Former Botswana President Commits to Tuli Conservation

The Tuli Conservation Trust (CBE) has announced the appointment of the Former President of Botswana, His Excellency Lieutenant General Dr Seretse Khama Ian Khama, as its founding patron. 

Ian Khama has played a visionary role in establishing Botswana’s world-renowned conservation ethos and continues to provide strong leadership and commitment by working with regional and international conservation organisations.

“The Tuli region is close to my heart and so I am delighted to become a founding patron of the Tuli Conservation Trust,” said Khama. “I applaud the Trust’s efforts to seek sustainable solutions to preserving our natural heritage alongside a genuine commitment to empowering our local communities.” 

Gathering at Buckingham Palace 
Seretse Khama Ian Khama and Stephen Lansdown CBE are pictured above, seated next to and standing immediately behind HRH Duke of Cambridge respectively, at the Conservation Thought Leadership Gathering at Buckingham Palace on 9th November 2018.

Commenting on the appointment, Stephen Lansdown, a CBE Trustee, said: “His Excellency is very well respected both in Botswana and internationally for his leadership and commitment to conservation. We are honoured that he has agreed to be the Founding Patron of the Tuli Conservation Trust and look forward to working with him and receiving his guidance as we seek to ensure that humans and wildlife co-exist harmoniously in the area.” 

About the Tuli Conservation Trust

Tuli Conservation Trust is a charitable organisation in Botswana established to protect and enhance the Northern Tuli Game Reserve by finding sustainable solutions to enable human/wildlife coexistence.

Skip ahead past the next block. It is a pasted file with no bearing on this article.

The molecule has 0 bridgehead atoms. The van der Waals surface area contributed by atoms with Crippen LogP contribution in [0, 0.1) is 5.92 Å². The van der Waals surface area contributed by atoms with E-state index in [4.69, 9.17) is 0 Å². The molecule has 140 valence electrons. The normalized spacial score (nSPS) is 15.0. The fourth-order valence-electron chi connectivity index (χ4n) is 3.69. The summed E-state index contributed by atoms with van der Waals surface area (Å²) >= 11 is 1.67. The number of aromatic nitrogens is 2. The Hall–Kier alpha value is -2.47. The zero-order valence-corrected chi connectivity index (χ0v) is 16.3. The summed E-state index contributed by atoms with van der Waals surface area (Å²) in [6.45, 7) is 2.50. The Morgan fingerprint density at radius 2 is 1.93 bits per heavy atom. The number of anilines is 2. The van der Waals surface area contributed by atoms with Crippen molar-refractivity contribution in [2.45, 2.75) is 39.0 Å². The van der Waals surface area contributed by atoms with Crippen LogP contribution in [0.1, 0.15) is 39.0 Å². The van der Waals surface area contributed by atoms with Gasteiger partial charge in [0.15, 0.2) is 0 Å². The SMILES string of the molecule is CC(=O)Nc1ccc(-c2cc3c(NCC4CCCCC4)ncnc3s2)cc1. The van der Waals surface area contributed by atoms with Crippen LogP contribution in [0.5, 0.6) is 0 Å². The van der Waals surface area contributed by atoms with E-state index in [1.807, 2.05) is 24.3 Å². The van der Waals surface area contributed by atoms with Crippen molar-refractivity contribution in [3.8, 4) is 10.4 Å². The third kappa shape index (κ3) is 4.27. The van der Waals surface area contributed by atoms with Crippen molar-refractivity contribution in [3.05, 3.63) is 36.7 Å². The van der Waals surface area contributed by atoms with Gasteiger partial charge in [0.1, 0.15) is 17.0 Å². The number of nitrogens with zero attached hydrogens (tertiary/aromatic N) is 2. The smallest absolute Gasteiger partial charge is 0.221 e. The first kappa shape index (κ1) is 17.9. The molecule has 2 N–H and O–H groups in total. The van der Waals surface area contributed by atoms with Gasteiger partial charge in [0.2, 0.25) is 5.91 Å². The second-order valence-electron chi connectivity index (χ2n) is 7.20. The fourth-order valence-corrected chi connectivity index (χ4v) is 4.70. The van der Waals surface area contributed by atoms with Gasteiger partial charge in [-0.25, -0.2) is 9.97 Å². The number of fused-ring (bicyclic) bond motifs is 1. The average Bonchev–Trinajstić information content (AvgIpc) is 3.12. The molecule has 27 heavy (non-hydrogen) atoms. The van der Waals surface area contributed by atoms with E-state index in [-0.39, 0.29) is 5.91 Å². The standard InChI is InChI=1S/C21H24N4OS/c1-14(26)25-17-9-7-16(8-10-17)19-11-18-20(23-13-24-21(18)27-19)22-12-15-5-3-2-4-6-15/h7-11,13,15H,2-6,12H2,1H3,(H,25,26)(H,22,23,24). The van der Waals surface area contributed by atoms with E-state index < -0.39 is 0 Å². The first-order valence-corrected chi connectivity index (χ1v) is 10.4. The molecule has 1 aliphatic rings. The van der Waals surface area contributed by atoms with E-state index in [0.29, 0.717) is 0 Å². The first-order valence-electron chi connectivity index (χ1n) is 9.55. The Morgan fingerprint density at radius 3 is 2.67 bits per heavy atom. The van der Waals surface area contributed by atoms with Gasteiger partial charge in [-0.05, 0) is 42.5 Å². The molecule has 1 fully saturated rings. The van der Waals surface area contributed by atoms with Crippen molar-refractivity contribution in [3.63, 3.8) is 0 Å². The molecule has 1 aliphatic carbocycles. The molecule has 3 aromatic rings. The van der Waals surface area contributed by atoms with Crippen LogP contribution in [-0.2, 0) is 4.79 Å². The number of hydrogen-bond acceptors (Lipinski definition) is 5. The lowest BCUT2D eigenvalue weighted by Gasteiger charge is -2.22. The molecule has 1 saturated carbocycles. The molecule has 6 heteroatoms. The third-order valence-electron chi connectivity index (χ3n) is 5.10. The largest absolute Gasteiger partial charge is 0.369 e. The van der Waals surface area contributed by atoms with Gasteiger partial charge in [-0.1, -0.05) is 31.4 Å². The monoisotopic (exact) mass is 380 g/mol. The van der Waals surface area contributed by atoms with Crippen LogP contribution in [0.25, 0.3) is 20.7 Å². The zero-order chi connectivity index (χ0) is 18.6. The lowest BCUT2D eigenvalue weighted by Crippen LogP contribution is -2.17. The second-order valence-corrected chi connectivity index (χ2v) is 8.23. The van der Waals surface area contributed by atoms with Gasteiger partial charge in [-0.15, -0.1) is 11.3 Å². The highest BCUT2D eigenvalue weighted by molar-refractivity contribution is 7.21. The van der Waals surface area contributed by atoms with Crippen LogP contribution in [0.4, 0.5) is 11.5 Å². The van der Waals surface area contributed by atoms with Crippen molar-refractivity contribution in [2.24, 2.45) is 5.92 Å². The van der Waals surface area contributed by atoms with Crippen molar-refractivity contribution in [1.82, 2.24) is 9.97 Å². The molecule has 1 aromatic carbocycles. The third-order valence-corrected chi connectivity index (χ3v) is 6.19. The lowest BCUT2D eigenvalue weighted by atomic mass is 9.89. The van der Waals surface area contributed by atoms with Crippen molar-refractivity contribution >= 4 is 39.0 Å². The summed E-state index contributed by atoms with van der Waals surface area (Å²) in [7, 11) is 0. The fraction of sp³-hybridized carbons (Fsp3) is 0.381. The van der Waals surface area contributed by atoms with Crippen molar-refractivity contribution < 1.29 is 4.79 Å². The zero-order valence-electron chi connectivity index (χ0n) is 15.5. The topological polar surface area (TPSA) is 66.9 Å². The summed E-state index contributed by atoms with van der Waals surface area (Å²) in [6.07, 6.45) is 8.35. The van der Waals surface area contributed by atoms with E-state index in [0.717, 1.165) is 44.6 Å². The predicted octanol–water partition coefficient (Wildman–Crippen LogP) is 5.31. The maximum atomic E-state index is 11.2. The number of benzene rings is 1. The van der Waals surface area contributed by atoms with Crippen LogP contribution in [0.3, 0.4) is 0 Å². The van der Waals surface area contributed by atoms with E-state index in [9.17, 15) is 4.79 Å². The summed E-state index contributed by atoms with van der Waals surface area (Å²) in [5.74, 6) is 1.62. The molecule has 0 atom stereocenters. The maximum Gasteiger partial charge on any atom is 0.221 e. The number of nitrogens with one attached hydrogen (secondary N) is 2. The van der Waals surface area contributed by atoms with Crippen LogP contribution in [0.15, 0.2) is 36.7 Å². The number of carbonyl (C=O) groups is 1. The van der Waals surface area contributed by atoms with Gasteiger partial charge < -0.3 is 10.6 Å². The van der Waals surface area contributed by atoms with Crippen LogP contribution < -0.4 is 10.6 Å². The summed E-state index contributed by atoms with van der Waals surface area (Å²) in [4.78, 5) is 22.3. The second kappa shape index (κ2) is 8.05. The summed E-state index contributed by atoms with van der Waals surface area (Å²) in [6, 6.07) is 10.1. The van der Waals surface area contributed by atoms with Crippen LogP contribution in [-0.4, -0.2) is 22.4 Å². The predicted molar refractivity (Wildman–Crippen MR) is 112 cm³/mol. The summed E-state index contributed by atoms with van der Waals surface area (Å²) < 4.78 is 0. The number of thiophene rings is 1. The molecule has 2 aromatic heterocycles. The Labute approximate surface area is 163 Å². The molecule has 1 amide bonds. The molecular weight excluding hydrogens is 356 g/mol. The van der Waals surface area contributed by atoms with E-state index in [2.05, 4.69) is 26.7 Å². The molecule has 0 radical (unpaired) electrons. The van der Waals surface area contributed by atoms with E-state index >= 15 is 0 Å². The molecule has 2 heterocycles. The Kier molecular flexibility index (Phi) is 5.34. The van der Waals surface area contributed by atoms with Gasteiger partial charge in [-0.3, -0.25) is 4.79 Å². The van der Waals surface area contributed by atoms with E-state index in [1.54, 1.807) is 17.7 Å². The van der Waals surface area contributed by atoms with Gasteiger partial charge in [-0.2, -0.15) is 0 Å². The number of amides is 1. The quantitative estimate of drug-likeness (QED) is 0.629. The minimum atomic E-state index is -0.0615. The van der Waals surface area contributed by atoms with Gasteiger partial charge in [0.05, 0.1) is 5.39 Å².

The Northern Tuli Game Reserve is a precious wilderness asset in a strategic location where Botswana meets its neighbours South Africa and Zimbabwe at the confluence of two great African rivers, the Limpopo and the Shashe. The Reserve forms the cornerstone of the 5,909 square kilometre Greater Mapungubwe Transfrontier Conservation Area, one of a series of Peace Parks established in Southern Africa to jointly manage natural and cultural resources across international boundaries. 

The Tuli Conservation Trust works in partnership with key stakeholders, government agencies and NGOs and encourages tourism as a major form of land use which is supportive of the Trust’s aims. The Trust’s objectives are fully aligned with, and supportive of, the national vision of the Botswana government; global conservation strategy to preserve key at-risk species including elephant and lion; and the local community through employment, empowerment, education and protection of livestock and crops.

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